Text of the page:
BNP Broker Suing for Harassment Found Witch's Hat on Desk
(Bloomberg) -- A broker at BNP Paribas SA said she faced a "campaign of harassment" at the lender that culminated one morning when she came into work to find a witch’s hat on her desk.
Stacey Macken, a prime brokerage product manager, was told that the hat was placed there by a group including the head of the unit who’d been out drinking the night before. Macken made the allegation as part of her sexual-discrimination lawsuit at a London employment tribunal.
“I was shocked to arrive at work to find a witch’s hat on my desk and wondered what I had done to deserve this," Macken said in her written submission. The executive involved in the incident has since left the bank.
The case comes at a time when sexual discrimination in the workplace is under greater scrutiny in the wake of the #MeToo movement. In another lawsuit in London, BNP faces claims that a manager called a banker “princess” behind her back.
In U.K. employment cases, an award is capped at around 84,000 pounds ($110,000) unless a worker can show discrimination or that they were fired for blowing the whistle on improper actions. Macken is seeking more than 4 million pounds in compensation "including stigma damages," BNP said in a written submission.
"Due to the incredibly poor treatment that I have endured at BNP I feel that my career lies in tatters and has been irretrievably damaged due to the fact that I wanted my equal pay issues resolved," Macken said.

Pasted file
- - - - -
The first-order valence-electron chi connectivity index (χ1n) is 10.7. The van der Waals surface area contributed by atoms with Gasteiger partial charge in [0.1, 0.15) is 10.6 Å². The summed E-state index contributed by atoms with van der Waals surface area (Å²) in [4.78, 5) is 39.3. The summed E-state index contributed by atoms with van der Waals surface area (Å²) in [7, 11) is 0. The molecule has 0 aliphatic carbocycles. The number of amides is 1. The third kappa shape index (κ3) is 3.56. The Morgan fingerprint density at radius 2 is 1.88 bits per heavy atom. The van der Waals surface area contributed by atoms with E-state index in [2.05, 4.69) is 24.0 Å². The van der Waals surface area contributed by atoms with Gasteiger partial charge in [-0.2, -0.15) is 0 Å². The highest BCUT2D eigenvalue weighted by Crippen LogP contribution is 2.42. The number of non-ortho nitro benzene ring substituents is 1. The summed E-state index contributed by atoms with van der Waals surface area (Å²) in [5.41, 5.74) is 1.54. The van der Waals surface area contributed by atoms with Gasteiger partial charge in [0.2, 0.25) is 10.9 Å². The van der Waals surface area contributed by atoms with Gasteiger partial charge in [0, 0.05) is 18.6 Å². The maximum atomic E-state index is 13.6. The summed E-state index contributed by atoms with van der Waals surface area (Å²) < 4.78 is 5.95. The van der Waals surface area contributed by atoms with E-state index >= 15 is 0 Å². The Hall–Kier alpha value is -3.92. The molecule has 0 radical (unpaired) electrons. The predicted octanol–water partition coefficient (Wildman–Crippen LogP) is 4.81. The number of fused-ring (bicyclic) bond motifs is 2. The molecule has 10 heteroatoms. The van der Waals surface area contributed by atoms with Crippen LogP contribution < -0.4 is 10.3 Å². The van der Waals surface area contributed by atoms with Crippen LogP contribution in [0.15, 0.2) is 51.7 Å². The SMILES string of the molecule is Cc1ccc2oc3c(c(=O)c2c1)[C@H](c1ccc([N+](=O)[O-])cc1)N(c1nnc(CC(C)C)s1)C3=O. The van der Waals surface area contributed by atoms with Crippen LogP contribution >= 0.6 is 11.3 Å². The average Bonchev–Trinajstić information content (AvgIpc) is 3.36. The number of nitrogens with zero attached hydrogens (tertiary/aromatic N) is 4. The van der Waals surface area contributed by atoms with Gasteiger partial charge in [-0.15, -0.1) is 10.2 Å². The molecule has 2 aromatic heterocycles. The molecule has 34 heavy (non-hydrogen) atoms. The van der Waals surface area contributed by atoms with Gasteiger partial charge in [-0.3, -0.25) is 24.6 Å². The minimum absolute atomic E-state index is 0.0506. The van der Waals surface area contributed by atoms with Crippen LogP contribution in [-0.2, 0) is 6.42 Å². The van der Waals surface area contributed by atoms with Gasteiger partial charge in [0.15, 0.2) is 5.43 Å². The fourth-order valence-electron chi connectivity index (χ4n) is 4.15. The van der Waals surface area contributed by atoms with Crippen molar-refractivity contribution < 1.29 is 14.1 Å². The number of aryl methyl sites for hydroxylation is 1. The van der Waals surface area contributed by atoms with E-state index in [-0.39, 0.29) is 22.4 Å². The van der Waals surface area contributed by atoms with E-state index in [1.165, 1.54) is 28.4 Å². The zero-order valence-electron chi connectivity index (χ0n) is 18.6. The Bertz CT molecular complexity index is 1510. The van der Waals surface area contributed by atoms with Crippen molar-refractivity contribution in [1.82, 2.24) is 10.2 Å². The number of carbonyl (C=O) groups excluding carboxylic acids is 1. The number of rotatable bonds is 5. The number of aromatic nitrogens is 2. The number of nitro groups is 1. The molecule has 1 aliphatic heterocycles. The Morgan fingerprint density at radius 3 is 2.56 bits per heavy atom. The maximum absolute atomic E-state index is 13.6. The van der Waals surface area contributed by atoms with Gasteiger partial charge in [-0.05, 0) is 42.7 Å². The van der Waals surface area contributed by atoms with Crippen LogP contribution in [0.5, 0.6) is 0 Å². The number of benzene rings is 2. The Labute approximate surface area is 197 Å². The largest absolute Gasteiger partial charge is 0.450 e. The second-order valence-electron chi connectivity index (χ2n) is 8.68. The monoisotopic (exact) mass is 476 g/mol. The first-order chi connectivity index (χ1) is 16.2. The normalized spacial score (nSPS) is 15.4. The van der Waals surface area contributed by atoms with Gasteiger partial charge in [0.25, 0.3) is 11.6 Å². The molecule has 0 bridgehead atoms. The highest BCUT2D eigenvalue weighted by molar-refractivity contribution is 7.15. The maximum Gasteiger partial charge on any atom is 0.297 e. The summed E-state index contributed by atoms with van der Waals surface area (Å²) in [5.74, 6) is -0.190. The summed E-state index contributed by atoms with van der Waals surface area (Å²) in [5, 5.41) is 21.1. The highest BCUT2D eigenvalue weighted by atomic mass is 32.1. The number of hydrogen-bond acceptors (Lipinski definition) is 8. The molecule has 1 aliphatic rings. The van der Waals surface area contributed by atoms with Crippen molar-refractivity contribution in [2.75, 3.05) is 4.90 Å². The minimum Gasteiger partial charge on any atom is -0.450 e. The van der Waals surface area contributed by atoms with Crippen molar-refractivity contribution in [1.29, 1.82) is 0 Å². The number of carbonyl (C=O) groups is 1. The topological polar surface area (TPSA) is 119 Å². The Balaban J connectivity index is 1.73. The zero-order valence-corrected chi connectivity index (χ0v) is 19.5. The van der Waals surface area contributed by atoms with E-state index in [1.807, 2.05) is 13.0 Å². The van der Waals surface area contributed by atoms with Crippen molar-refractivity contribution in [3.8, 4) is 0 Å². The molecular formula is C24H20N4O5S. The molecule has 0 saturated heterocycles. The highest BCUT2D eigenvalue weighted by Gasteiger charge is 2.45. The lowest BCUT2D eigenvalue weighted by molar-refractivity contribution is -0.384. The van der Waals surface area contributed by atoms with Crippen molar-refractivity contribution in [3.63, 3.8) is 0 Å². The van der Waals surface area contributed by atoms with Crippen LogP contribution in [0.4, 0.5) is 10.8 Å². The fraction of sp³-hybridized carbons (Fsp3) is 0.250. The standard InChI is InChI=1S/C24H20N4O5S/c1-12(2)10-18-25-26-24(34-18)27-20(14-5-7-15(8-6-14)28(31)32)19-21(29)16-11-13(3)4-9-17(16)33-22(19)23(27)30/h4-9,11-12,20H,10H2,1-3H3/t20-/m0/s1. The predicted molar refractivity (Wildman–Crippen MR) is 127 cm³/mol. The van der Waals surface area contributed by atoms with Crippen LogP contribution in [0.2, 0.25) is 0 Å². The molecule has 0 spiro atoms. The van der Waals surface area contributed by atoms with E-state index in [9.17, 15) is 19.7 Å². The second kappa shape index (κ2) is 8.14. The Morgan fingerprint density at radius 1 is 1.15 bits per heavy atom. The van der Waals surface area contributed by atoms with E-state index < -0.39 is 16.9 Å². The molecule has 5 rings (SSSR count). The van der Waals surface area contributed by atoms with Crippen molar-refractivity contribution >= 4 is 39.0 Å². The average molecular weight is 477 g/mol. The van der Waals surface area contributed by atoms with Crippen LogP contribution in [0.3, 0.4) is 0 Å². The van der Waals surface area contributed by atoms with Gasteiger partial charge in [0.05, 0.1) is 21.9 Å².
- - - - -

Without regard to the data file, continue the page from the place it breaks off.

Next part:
Macken said that on her first day in the office in 2013, her line manager Denis Pihan told her that he was worried about hiring a woman.
"He said he liked the ‘laddish behavior’ and hoped that it would not change by the introduction of women into the business," she said.
At a previous hearing, Macken said he had left her performance review out on a desk overnight. The “color drained from his face,” when she confronted him about it.
She also said Pihan started a performance conversation by saying: "We do not believe this is the right bank for you. What do you want to do about it?" BNP said Pihan remembers it differently and simply asked if she was in the right role.
"In either case, the question was borne out of Mr. Pihan’s concern for Ms. Macken’s well-being," BNP Paribas’s lawyer Daniel Stilitz said in a court filing.
Pihan was neither a crude nor macho individual, he said.
Macken didn’t complain of the alleged harassment until later, Stilitz said. In fact, Macken’s allegations "snowballed" over the last two years and her complaints were all investigated properly.
Macken said she was paid less than male colleagues in similar roles and she was continually given lower bonuses throughout her six years at the bank. She remains at BNP on long-term sick leave.
The lender countered that another employee who was hired soon after Macken -- with the same job title -- was given a more senior role because he consistently performed better and received higher ratings in performance reviews.
"We do not tolerate discrimination within the workplace and are committed to ensuring a continued focus on our conduct and culture," BNP said in an emailed statement. "We encourage all employees to speak up where they experience or encounter any behavior that falls below our standards."
©2019 Bloomberg L.P.